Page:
It would not be an overstatement to say that the winery industry is one of Australia’s most valuable industries. With almost 2,500 wineries producing approximately 1.37 billion litres of wine, the winery industry contributes well over $40 billion annually to the Australian economy.
While 2018 saw an 8% increase in the average purchase price, the National Vintage Report 2018 published by the Winemakers’ Federation of Australia reported a drop of 10% in total wine grape crush as a result of dry winter and some seasonal events such as hailstorms and heatwaves.
This placed a financial burden on Australian wine growers – a burden which has been amplified by rising energy costs that is gripping Australia. This has led to a growing interest in energy efficient solutions with 97% of farmers within the horticulture sector indicating that they would be keen in investing in various forms of solar power.
Yet despite the interest, the Australian Energy Update for 2018 stated that only 18% of the overall energy consumption in Australia switched to using solar-generated electricity. With technological advancement in solar power such as the floatovoltaic systems, could this finally be the push Australia’s winery industry needs?
Cost of energy proving a bigger concern than reliability
In a report published by the Australian Farm Institute, it was revealed that the total estimated cost of energy used by the wine grapes sector amounted to $135 million, while the CommBank Agri Insights report published by the Commonwealth Bank of Australia showed that all participants of an in-depth interview reported some type of supply continuity issue such as planned and unplanned outages.
The same report also indicated that 85% of horticulture farmers say that the cost of energy is a bigger concern than reliability further indicating that energy solutions that lead to reduced annual spend can make a huge impact to the winery industry.
Thankfully, with floating solar power, such cost savings can be achieved through lower reliance on costly fossil fuel electricity generation. This is, in part, due to the placement of solar panels on water, which helps cool them and reduces the amount dust and dirt that settles on the panels, resulting in greater energy output.
This convenient placement of solar panels on bodies of water also reduces water evaporation. This can prove to be crucial in preventing water shortages and keeping Australia’s hydro-power dams running at optimum output during heatwaves.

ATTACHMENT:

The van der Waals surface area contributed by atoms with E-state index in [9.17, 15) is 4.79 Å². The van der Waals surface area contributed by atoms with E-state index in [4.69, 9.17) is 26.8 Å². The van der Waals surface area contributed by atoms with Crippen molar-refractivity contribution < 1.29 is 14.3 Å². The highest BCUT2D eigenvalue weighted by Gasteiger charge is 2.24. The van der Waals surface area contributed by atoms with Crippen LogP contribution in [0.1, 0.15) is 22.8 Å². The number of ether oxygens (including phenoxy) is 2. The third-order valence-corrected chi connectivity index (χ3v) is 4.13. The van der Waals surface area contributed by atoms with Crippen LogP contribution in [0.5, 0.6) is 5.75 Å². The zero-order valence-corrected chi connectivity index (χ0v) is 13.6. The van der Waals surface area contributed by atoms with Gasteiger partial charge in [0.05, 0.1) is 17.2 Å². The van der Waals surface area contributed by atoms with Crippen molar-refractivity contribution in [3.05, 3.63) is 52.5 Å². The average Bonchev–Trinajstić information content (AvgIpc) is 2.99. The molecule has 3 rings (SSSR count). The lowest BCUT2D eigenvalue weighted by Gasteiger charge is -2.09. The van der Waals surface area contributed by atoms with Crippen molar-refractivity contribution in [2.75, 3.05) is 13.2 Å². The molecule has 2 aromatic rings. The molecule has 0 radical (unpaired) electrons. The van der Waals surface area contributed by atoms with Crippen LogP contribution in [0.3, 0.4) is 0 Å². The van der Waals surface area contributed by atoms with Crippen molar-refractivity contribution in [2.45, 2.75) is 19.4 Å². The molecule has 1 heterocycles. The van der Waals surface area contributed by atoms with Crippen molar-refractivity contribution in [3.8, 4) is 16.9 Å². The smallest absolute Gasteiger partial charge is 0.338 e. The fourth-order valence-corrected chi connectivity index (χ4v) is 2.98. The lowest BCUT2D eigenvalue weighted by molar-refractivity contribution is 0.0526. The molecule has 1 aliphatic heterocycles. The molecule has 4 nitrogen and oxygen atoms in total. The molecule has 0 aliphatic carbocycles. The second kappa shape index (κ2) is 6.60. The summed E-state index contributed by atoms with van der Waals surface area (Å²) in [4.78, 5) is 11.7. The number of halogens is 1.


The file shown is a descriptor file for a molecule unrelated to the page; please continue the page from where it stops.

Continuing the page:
The other contributors to cost savings come in the form of cheaper maintenance costs thanks to the ‘self-cleaning’ nature of solar panels and lower set up cost as bodies of water are often underutilised.
Floating solar helps reduce land usage for energy generation
Floating solar power systems also eliminate the competition for precious land – a concern that is growing even as work begins on the Kiamal solar farm, Victoria’s biggest solar farm in the Mallee district.
While the solar farm is capable of powering more than 133,000 homes upon its completion, the 256-megawatt (720,000 solar panels) farm will occupy more than 500 hectares of prime agricultural land – land that can instead be used for grape planting to help shore up the lower winegrape crush reported in 2018 and minimise the loss (up to $130 million) incurred by Australian farms.
It is this same reasoning that resulted in the knocking back of three solar developments proposed near Mildura totalling $30m. Speaking on the reason for voting against the proposals, Mildura councillor Simon Clemence argued that these projects would take away prime farming land.
The cost-saving opportunities of floating solar power is further enhanced by FloatPac’s unique Australian-designed floatovoltaic system that is 100% recyclable, UV-stabilised, and rot and mould-resistant that packs density in all forms from air and land to sea transport, reducing cost and carbon footprint.
FloatPac Solar’s Australian designed floatovoltaic system focuses on decreasing the impact on the environment by containing algae bloom, enhancing water security, reducing carbon emissions, all while using 100% recyclable cells and increasing energy generation efficiency.
Gavin Hodgins, FloatPac CEO
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